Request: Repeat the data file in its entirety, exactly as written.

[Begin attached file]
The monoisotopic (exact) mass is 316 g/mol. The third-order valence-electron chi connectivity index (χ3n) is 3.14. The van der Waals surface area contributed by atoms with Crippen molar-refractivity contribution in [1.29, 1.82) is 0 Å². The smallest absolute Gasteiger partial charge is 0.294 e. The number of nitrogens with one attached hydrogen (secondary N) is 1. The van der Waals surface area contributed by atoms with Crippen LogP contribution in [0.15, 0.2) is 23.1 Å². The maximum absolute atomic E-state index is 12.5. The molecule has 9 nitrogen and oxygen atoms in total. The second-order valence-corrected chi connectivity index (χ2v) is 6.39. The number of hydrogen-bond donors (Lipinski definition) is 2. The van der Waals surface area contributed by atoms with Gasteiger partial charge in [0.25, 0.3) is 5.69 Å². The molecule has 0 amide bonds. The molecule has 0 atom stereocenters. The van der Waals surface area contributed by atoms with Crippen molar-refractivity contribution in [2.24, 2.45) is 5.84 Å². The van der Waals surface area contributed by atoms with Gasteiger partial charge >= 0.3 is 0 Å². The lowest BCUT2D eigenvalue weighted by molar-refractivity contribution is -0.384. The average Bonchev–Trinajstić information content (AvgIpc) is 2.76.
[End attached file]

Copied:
The monoisotopic (exact) mass is 316 g/mol. The third-order valence-electron chi connectivity index (χ3n) is 3.14. The van der Waals surface area contributed by atoms with Crippen molar-refractivity contribution in [1.29, 1.82) is 0 Å². The smallest absolute Gasteiger partial charge is 0.294 e. The number of nitrogens with one attached hydrogen (secondary N) is 1. The van der Waals surface area contributed by atoms with Crippen LogP contribution in [0.15, 0.2) is 23.1 Å². The maximum absolute atomic E-state index is 12.5. The molecule has 9 nitrogen and oxygen atoms in total. The second-order valence-corrected chi connectivity index (χ2v) is 6.39. The number of hydrogen-bond donors (Lipinski definition) is 2. The van der Waals surface area contributed by atoms with Gasteiger partial charge in [0.25, 0.3) is 5.69 Å². The molecule has 0 amide bonds. The molecule has 0 atom stereocenters. The van der Waals surface area contributed by atoms with Crippen molar-refractivity contribution in [2.24, 2.45) is 5.84 Å². The van der Waals surface area contributed by atoms with Gasteiger partial charge >= 0.3 is 0 Å². The lowest BCUT2D eigenvalue weighted by molar-refractivity contribution is -0.384. The average Bonchev–Trinajstić information content (AvgIpc) is 2.76.